On the contrary, this site has more or less the same article over and over again – perhaps in disguise and interlaced with technical notes. It is all about my personal keeping the essence of Physics alive and useful for me. Since radices was originally a German-only science and philosophy site, the English version might not reflect this – but in the early articles on elkemental Force (at that time: Theory and Practice of Trying to Combine Just Anything) I recaptured these ideas.
So I do finally accept this – let elkement.subversiv.at have its way. This is elkement's personal site, and its primary topic is How To Learn About Physics And Why This Might Be Useful Or Even Edifying In Very Different Ways.
- Learning physics means to start somewhere in the middle. That's why a first Introductions to Physics lecture is always hard (if the lecturer has some modest mathematical aspirations). You need to look at the same phenomena from different angles, and only after a while – and some work – everything will fall into place. This process and journey of learning is rewarding in itself.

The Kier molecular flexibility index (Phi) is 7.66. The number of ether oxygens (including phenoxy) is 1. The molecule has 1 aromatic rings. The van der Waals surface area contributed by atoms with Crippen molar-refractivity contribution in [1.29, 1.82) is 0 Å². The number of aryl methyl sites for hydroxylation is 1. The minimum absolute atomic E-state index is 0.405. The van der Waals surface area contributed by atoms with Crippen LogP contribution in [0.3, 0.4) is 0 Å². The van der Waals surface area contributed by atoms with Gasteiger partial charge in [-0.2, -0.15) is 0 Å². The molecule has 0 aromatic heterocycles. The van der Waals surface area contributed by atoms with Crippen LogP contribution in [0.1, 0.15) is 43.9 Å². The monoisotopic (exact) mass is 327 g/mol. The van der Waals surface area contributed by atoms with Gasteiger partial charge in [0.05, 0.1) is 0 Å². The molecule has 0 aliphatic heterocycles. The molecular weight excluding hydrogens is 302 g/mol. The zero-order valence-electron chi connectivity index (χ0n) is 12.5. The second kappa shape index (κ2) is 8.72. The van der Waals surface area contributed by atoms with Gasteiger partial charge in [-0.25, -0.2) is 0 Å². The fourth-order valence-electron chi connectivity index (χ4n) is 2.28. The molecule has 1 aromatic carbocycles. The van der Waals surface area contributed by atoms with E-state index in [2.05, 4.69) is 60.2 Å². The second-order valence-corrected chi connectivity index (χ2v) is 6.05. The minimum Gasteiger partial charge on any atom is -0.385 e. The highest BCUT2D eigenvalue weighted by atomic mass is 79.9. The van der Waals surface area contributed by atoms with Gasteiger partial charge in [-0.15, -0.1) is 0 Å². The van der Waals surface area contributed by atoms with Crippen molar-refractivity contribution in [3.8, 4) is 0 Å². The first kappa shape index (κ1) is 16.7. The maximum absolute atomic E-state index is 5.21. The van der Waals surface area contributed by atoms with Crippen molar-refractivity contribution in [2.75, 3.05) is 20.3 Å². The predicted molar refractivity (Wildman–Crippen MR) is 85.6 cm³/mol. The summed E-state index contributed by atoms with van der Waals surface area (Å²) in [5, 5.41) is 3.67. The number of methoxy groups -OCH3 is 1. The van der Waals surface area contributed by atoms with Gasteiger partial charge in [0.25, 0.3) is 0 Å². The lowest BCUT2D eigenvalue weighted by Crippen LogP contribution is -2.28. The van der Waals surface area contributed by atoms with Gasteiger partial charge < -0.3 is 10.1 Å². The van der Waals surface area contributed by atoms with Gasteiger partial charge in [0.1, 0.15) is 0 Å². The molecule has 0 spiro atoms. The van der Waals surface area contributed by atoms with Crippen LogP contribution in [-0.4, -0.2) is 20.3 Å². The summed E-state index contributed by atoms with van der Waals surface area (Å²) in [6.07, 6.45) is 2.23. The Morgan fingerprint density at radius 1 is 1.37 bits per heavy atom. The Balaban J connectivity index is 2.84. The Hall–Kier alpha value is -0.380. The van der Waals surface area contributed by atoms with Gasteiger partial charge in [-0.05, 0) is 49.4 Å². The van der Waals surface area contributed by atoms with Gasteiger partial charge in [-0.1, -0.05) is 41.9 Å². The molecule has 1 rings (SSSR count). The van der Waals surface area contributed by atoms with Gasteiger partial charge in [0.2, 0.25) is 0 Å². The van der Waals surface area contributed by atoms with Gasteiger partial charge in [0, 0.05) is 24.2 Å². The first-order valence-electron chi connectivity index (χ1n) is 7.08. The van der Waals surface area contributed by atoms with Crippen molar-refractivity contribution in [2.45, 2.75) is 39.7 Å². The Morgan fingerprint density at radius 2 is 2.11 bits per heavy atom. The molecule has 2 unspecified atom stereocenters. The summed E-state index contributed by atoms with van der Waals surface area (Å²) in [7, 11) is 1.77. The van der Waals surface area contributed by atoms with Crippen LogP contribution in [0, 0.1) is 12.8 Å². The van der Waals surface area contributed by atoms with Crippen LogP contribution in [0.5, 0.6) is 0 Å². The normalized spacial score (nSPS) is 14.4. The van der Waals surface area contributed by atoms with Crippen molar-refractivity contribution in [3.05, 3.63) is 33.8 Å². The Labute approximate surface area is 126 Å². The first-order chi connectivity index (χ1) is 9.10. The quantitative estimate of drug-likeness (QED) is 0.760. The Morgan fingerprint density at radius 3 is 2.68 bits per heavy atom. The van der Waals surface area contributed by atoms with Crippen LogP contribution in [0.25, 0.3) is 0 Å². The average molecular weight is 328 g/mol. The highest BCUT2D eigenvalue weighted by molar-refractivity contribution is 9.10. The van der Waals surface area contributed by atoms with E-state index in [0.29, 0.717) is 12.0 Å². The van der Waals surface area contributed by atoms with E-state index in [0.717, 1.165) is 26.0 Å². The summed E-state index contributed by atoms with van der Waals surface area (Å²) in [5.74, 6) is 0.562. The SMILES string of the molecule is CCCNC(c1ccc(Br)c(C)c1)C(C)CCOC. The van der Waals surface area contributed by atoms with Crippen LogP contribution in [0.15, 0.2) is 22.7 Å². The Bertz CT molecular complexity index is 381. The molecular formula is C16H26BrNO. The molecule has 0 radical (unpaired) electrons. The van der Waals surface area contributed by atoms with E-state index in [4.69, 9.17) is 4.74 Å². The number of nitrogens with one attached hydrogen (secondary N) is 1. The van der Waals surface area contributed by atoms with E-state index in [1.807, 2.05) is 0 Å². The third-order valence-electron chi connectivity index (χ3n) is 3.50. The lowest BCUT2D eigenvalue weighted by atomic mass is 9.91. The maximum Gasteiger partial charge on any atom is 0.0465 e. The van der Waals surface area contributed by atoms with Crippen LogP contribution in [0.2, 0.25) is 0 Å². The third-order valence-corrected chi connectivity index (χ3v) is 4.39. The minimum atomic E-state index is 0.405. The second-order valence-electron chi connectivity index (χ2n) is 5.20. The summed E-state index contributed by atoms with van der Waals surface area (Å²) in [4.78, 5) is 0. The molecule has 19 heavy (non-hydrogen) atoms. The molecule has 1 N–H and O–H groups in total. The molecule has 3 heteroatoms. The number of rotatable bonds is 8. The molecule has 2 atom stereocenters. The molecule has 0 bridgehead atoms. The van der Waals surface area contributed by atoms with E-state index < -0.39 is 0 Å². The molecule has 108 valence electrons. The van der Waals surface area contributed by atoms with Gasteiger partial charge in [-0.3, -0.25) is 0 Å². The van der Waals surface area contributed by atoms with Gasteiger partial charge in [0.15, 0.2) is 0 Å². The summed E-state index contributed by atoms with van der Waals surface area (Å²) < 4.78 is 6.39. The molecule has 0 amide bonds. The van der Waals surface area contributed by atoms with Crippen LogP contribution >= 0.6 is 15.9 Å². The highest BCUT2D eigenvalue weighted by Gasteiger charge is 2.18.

- The more related to mathematical foundations (of physics) a question is, the less googleable the answer is. You can find anecdotes, and examples, science sound-bites for entertainment. Of course you find awesome lecture notes to learn the fundamentals from Feynman Lectures to Landau-Lifshitz – but you need to 'learn' them. In contrary to the mantra of You Just Need to Know Where to Find Something (like: Google for error messages) I believe that really knowing about fundamentals without googling helps a lot with problem solving: You can walk through how a system should work, just using the resources in your head.